401K fee question


I have a quick question on 401K fees. My employer has less than stellar fund options to choose from. They offer some index funds (which is what I’m contributing to) but the least expensive total stock market index still costs like .65%.

My question is: is it worth it to still try and max this out even with the relatively high fees? I know I can likely get the same fund in a taxable account for 1/10 the cost, but one of my reasons for considering maxing my 401K is for lowering my taxable income.

I get a 4% match so I would put at least that much in no matter what, but was curious to hear feedback as to what folks here would do. Max it out? Only put in to the company match? Do something else? I’m open to suggestions.

A little background: The only debt I’ve got is my mortgage and car, and I should have my car paid off in a couple of months.

Looking forward to any responses!



The answer would depend highly on your tax bracket, other investment accounts, and investment strategy. A 401K defers your taxes to a potentially lower rate period in the future and shelters you from capital gains.

So from a tax perspective the more often you sell investments the more capital gains and the higher your income the more tax on that gain. Also the higher your income today the more likelihood it will be lower in the future. Finally the closer you are to one of the modified adjusted gross income cutoffs or phase outs the more valuable deferring income is.

I’d say for most people if the match is ok at minimum put in to the match. You can roll out of it when you change employers and chances are in the short run the match exceeds the er. Then for anything further evaluate versus ira, hsa , and other alternatives.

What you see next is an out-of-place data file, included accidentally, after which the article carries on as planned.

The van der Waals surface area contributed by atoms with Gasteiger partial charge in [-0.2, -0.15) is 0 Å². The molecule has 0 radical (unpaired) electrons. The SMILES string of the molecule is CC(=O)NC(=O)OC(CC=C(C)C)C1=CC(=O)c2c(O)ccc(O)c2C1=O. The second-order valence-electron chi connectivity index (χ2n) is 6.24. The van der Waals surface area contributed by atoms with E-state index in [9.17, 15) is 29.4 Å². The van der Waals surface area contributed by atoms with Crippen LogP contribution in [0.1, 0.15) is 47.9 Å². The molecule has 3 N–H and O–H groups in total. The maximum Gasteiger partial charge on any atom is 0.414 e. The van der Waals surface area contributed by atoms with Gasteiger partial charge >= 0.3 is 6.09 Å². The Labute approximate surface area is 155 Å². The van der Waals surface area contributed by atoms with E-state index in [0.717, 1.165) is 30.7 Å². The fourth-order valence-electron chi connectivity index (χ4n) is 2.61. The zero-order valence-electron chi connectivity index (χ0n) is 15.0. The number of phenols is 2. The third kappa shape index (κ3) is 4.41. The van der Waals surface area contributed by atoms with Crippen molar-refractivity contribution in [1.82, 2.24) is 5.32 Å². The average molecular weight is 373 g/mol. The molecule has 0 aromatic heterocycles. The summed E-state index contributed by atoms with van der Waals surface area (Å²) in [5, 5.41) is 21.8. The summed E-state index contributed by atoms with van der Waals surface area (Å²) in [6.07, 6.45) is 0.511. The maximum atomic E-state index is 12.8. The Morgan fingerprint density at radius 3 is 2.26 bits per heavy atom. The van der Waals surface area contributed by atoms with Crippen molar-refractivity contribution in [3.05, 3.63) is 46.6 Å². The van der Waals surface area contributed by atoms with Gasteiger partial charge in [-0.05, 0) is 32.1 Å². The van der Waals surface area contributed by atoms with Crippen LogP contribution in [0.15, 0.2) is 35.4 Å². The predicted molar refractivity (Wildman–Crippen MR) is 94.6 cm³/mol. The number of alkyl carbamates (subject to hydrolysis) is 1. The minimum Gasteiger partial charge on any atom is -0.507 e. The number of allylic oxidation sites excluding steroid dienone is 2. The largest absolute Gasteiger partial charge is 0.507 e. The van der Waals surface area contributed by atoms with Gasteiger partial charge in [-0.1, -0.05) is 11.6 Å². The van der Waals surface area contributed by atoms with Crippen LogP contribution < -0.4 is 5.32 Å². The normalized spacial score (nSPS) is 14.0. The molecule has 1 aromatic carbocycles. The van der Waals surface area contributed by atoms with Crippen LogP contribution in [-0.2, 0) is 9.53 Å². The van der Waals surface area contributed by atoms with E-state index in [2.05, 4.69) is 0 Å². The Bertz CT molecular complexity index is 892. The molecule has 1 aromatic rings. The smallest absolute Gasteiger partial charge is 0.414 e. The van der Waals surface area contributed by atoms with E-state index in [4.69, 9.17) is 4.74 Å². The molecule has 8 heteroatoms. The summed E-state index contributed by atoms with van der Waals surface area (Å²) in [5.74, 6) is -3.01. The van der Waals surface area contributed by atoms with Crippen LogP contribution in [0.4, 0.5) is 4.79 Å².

You also need to look at it holistically as well. So imagine you have a 401K with high expense ratio small cap and international funds. But it has a relatively low er rate for large cap stocks or bonds. Well then it might make sense to only invest this account in that one class and elsewhere use other options.


Thanks so much for your feedback. To answer a couple of those questions: I do not (yet) have a taxable investment account. All investments are in pre-tax accounts (1 traditional IRA and a couple small 401Ks from previous employers). My investment strategy is buy/hold. Not trying to stock pick or beat the market. Gross household income is roughly $150K and I’m in my mid 30s.

Hopefully that’ll help!


Some follow up questions: do you have an emergency fund? Not having one might drive you more to taxable. Are you doing an HSA? I might match and then find an HSA in this situation. Assuming of course you have access to an high deductible insurance plan. Without that plan and assuming your married I’d probably look at a Roth to diversify options since your mid tax band.

It goes without saying I am not a financial advisor nor your advisor. Any decisions are yours and any thoughts are based on what I personally would do.